British Fantasy Award Winner 2015
Cuckoo Song is apparently a middle grade book. I would never have guessed that. Not, as they say, in a million years.
I mean, yes, the protagonists are in that age range. But, the writing is dark, twisty, and… gorgeous. There are situations that are hair-raisingly terrifying and creepy and all the characters are flawed and interesting–even the adults.
My only conclusion is that either the standards for middle grade books have changed significantly since I was in middle grade (which, considering that the category didn’t exist in the 1970s, is very likely), or British middle grade kids are more sophisticated than I am (also extremely possible.)
What I’m trying to say is that Hardinge’s Cuckoo Song is brilliant.
It actually starts out with that cliché scenario that, as writers, we’re told no editor anywhere will tolerate: character wakes up in a strange place with no idea who they are. I’ve been taught that this is a hook that’s tiring and difficult to pull off properly, because, with all the blank slateness going on, the reader has nothing and no one to care about, nothing to hold on to.
Yet, Hardinge manages to make the not-knowing/blankness into a gnawing terror for the main character (and, consequently, the sympathetic reader). Similarly, it’s not overdone. Memories and impressions start to surface almost right away, and our heroine is fairly convinced in the first few paragraphs that she is Triss Crescent, the eldest daughter of Piers Crescent, famous local civil engineer. Right away, too, Triss begins to sense that there’s something terribly wrong–many many secrets–not just the obvious one of her memory loss and the fact that her younger sister, Pen, is terrified of her and calls her out as an imposter and a monster.
The setting is post-World War I England. Normally, I’m not fond of period novels because either I’m expect to know more about the era than I do, or it’s all just window dressing–fancy clothes and servants in a kind of Downton Abbey pastiche. Hardinge walks a perfect line for me in this novel, giving me what I need historically to underscore character or theme, and, moreover, and both the city and the time actually become characters of their own, in that way of really rich, complex books.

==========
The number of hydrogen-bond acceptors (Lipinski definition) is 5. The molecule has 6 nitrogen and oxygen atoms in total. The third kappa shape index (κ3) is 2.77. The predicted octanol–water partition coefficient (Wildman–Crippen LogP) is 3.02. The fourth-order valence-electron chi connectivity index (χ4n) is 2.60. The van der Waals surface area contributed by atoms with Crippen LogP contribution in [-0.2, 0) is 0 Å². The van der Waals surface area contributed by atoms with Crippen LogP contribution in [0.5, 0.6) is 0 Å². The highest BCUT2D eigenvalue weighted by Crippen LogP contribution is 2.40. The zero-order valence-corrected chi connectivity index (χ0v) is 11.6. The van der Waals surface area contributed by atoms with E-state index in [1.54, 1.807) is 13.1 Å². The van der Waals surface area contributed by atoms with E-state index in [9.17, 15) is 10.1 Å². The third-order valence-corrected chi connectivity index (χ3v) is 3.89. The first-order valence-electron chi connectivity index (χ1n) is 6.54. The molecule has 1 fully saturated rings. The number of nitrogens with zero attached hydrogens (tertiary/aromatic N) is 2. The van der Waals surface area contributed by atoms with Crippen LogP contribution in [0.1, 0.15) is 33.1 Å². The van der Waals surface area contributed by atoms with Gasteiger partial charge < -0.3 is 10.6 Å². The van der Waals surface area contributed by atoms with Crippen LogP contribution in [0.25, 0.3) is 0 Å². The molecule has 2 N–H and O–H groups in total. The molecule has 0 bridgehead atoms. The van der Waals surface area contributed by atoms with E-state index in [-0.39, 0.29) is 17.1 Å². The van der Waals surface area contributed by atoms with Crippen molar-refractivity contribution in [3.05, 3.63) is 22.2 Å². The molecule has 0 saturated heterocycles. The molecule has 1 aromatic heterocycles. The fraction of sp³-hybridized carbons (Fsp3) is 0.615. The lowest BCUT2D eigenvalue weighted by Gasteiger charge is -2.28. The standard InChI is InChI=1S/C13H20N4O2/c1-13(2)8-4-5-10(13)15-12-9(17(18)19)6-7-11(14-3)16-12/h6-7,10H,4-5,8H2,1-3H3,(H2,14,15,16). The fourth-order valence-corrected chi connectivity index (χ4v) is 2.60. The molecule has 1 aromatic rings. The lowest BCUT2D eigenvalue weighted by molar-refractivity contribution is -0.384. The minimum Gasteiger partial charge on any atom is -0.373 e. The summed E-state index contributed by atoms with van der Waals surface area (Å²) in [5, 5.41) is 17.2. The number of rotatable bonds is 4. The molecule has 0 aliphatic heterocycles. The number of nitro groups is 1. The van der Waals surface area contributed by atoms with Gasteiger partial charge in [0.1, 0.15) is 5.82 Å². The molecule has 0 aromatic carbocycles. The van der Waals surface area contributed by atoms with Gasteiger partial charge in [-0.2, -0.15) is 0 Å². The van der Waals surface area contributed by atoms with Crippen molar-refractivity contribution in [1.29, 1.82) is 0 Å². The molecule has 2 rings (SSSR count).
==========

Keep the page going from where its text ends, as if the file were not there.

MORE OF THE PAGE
While the history is woven in well and explained adequately, some of the magical elements are presented as givens–that all of the readers will know exactly what’s going on (and the danger of it for our heroine) when, at one point, a woman in an isolated cabin starts to cook soup in eggshells.
I knew immediately, due to being a super Irish/fairy lore-nerd in high school. The title is also an unexplained clue, but requires that you know the etymology of the term ‘cuckolded’ or know the nesting habits of certain varieties of cuckoo birds.
I found those moments to be my favorite, because I love that feeling of being an intellectually ‘with it’ reader. I will sometimes point to the page and look up at my family and shout, “I know this! I get it!”
Without giving too much away, I want to say that the other appeal of this novel is to do with the fact that the point of view is, shall we say, similar to that of The Girl With All The Gifts. It’s an interesting trend that I have to say I highly approve of, especially when handled by a master.
And Cuckoo Song is one of those books that, when I closed the back cover at the end, I set down on my end table and thought, “Yeah, that’s what an award-winning book should feel like.”